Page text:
Collections : [Duke University Archives]

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Duke University Archives
Duke University Archives

The Duke University Archives is the official repository for records of Duke University and has a charge to make them available for use in accordance with policies approved by Duke University's Board of Trustees, administration and faculty. In addition to the official records of the university, the Duke University Archives holds campus publications; audiovisual materials by and about Duke University; papers and selected publications of Duke University faculty members; records of Duke University student and employee organizations and dissertations, theses, final projects and senior honors papers produced by Duke University students.

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Trinity College Historical Society collection, [1492?] - 1981 20 Linear Feet — 3500 Items

In 1892, Dr. Stephen B. Weeks, a professor of history at Trinity College, organized the Trinity College Historical Society. The goals of the Society were to collect, arrange, and preserve written materials and artifacts illustrative of the history of North Carolina and the South, and to promote the study of Southern history through lectures and publications. The Society benefited from the strong leadership of two history professors, John Spencer Bassett and William Kenneth Boyd. They made wide appeals for donations of historical materials and maintained a museum to house these relics. The meetings of the Society, held several times each year, provided a forum at which students and faculty could read their research papers and discuss their ideas. The best of these papers were published, from 1897 to 1956, in the Historical Papers of the Trinity College Historical Society. The collection includes historical notes about Trinity College and the Society, correspondence, meeting announcements, administrative files, publications, speeches, and artifacts. Materials range in date from [1492?] to 1981. English.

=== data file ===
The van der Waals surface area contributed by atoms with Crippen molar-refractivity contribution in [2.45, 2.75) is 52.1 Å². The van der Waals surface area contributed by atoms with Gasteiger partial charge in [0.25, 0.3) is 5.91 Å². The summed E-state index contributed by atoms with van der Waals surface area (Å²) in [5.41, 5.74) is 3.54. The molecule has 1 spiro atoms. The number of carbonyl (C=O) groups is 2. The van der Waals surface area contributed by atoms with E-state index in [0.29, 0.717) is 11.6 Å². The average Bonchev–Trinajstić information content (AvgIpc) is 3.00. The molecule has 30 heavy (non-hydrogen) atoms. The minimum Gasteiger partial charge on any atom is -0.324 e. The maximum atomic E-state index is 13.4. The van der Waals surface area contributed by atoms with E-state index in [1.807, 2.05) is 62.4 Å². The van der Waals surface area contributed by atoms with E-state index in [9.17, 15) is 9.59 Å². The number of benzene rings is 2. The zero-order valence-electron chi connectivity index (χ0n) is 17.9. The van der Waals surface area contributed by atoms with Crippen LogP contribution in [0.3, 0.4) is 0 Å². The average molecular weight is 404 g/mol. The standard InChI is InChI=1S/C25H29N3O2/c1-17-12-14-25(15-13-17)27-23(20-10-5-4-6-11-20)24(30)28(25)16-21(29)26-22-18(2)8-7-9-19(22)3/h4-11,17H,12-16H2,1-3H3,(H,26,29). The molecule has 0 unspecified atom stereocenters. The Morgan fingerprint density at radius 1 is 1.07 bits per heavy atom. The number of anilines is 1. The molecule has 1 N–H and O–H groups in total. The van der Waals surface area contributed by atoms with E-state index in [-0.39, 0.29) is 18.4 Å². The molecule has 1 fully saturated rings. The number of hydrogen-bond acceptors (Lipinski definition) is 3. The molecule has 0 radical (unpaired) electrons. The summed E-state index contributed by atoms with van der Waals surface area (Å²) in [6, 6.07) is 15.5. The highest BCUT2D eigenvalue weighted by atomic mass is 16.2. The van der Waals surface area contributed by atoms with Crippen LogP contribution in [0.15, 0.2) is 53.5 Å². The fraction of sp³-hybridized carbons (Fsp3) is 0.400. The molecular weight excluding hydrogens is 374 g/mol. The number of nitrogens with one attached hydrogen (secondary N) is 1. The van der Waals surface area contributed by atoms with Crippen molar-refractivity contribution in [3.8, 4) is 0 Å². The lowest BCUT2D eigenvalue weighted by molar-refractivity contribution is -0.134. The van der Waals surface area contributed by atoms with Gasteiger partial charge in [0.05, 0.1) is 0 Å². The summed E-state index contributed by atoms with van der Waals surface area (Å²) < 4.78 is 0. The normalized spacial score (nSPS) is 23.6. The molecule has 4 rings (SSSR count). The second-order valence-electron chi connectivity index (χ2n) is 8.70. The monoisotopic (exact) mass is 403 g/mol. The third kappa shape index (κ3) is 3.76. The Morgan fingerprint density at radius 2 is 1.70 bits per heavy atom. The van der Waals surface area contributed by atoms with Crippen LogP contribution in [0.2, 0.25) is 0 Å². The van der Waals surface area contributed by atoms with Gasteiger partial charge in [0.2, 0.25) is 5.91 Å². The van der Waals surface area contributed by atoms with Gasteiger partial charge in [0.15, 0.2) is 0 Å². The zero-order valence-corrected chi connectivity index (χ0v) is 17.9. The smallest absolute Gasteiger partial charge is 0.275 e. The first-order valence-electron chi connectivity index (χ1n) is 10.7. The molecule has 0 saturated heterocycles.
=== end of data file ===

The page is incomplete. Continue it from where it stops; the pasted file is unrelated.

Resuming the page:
The collection includes a wide variety of material concerning the Trinity College Historical Society and ranges in date from [1492?] to 1981. The material includes historical notes, about Trinity College and the Trinity College Historical Society and includes transcribed notes, rosters, lists of donations, records, reviews of activities, stationary, and clippings. The correspondence and meeting announcements, [1926]-1981, includes general correspondence about the business of the Trinity College Historical Society and announcements and publicity for upcoming meetings. The administrative files, 1892-1978, includes minutes of the meetings held by the Trinity College Historical Society, and files kept by the presidents, secretaries, and treasurers of the Society. Publications, 1897-1979, include copies of the Historical Papers of the Trinity College Historical Society and newsletters published from 1978-1979. Speeches, 1904-[1980], include notes, original manuscripts, and copies of speeches and papers presented at the meetings of the Trinity College Historical Society. The artifacts, [1492?]-1918, include items collected from all aspects of American life. These relics range from coins and medals, to wooden shoe soles, to a piece of what was thought to be Christopher Columbus's flag.

In January 2007, Box 20 and folders 170 and 173 were transferred to the North Carolina Museum of History in Raleigh, North Carolina.

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William Thomas Laprade papers, 1660-1975 (bulk 1898-1975) 40 Linear Feet — 40,000 Items

William Thomas Laprade was Professor of History at Trinity College (now Duke University) from 1909 to 1953 and Chair of the Department of History from 1938 to 1952. Papers contain personal and professional correspondence, notes, reports, printed materials, manuscript materials, photographs, diplomas, memorabilia, clippings, student papers, and letters from the 17th, 18th, and 19th centuries. Major subjects include William Thomas Laprade, history of Trinity College, Trinity College Press, Duke University Press, Duke University Department of History, Duke University libraries, The South Atlantic Quarterly, the American Association of University Professors, study and teaching of European history, American Historical Association, the North Carolina Department of Archives and History, Kiwanis Club of Durham, and Phi Beta Kappa. Major subjects of correspondence include family life, the Great Depression, World War I, and World War II. Materials range in date from 1660-1975 (bulk 1898-1975).